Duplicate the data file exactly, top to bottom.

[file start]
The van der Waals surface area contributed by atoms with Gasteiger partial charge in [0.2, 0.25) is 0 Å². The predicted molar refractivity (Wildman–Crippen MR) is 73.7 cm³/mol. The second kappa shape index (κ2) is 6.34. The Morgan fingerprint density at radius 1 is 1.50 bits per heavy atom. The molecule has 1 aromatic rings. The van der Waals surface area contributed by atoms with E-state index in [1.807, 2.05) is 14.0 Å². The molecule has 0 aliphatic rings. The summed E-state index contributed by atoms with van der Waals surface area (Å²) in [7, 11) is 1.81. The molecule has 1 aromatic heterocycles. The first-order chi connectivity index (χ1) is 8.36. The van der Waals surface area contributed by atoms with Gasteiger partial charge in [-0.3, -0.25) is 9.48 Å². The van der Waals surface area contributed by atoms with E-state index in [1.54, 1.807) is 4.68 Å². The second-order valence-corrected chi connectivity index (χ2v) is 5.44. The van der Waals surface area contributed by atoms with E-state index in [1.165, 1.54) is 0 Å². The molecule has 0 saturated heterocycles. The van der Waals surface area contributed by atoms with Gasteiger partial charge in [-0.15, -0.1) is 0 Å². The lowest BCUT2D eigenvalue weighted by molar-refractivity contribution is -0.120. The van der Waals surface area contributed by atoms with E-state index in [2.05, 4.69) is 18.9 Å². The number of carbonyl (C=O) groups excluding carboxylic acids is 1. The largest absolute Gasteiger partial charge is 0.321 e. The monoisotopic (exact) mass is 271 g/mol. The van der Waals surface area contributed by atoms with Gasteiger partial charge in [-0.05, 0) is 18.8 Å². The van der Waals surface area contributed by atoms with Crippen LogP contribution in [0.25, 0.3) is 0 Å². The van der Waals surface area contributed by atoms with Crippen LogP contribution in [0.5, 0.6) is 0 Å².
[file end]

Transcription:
The van der Waals surface area contributed by atoms with Gasteiger partial charge in [0.2, 0.25) is 0 Å². The predicted molar refractivity (Wildman–Crippen MR) is 73.7 cm³/mol. The second kappa shape index (κ2) is 6.34. The Morgan fingerprint density at radius 1 is 1.50 bits per heavy atom. The molecule has 1 aromatic rings. The van der Waals surface area contributed by atoms with E-state index in [1.807, 2.05) is 14.0 Å². The molecule has 0 aliphatic rings. The summed E-state index contributed by atoms with van der Waals surface area (Å²) in [7, 11) is 1.81. The molecule has 1 aromatic heterocycles. The first-order chi connectivity index (χ1) is 8.36. The van der Waals surface area contributed by atoms with Gasteiger partial charge in [-0.3, -0.25) is 9.48 Å². The van der Waals surface area contributed by atoms with E-state index in [1.54, 1.807) is 4.68 Å². The second-order valence-corrected chi connectivity index (χ2v) is 5.44. The van der Waals surface area contributed by atoms with E-state index in [1.165, 1.54) is 0 Å². The molecule has 0 saturated heterocycles. The van der Waals surface area contributed by atoms with Gasteiger partial charge in [-0.15, -0.1) is 0 Å². The lowest BCUT2D eigenvalue weighted by molar-refractivity contribution is -0.120. The van der Waals surface area contributed by atoms with E-state index in [2.05, 4.69) is 18.9 Å². The number of carbonyl (C=O) groups excluding carboxylic acids is 1. The largest absolute Gasteiger partial charge is 0.321 e. The monoisotopic (exact) mass is 271 g/mol. The van der Waals surface area contributed by atoms with Gasteiger partial charge in [-0.05, 0) is 18.8 Å². The van der Waals surface area contributed by atoms with Crippen LogP contribution in [0.25, 0.3) is 0 Å². The van der Waals surface area contributed by atoms with Crippen LogP contribution in [0.5, 0.6) is 0 Å².